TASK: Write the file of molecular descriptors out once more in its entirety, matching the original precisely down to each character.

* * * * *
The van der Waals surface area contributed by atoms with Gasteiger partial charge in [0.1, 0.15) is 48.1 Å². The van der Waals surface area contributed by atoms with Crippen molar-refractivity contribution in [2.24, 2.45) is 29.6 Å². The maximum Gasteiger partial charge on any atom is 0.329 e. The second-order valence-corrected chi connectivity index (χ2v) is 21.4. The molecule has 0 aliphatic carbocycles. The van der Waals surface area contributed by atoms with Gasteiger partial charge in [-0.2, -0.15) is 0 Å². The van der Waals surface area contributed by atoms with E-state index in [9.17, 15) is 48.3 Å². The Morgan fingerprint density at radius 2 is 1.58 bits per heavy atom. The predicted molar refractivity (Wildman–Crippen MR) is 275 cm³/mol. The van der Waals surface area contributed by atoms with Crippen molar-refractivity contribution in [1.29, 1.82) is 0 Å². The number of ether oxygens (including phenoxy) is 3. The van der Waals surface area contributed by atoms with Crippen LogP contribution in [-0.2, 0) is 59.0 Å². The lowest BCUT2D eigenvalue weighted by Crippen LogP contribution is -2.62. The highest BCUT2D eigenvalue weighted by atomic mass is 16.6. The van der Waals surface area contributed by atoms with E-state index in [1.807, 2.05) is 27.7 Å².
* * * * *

The van der Waals surface area contributed by atoms with Gasteiger partial charge in [0.1, 0.15) is 48.1 Å². The van der Waals surface area contributed by atoms with Crippen molar-refractivity contribution in [2.24, 2.45) is 29.6 Å². The maximum Gasteiger partial charge on any atom is 0.329 e. The second-order valence-corrected chi connectivity index (χ2v) is 21.4. The molecule has 0 aliphatic carbocycles. The van der Waals surface area contributed by atoms with Gasteiger partial charge in [-0.2, -0.15) is 0 Å². The van der Waals surface area contributed by atoms with E-state index in [9.17, 15) is 48.3 Å². The Morgan fingerprint density at radius 2 is 1.58 bits per heavy atom. The predicted molar refractivity (Wildman–Crippen MR) is 275 cm³/mol. The van der Waals surface area contributed by atoms with Crippen molar-refractivity contribution in [1.29, 1.82) is 0 Å². The number of ether oxygens (including phenoxy) is 3. The van der Waals surface area contributed by atoms with Crippen LogP contribution in [-0.2, 0) is 59.0 Å². The lowest BCUT2D eigenvalue weighted by Crippen LogP contribution is -2.62. The highest BCUT2D eigenvalue weighted by atomic mass is 16.6. The van der Waals surface area contributed by atoms with E-state index in [1.807, 2.05) is 27.7 Å².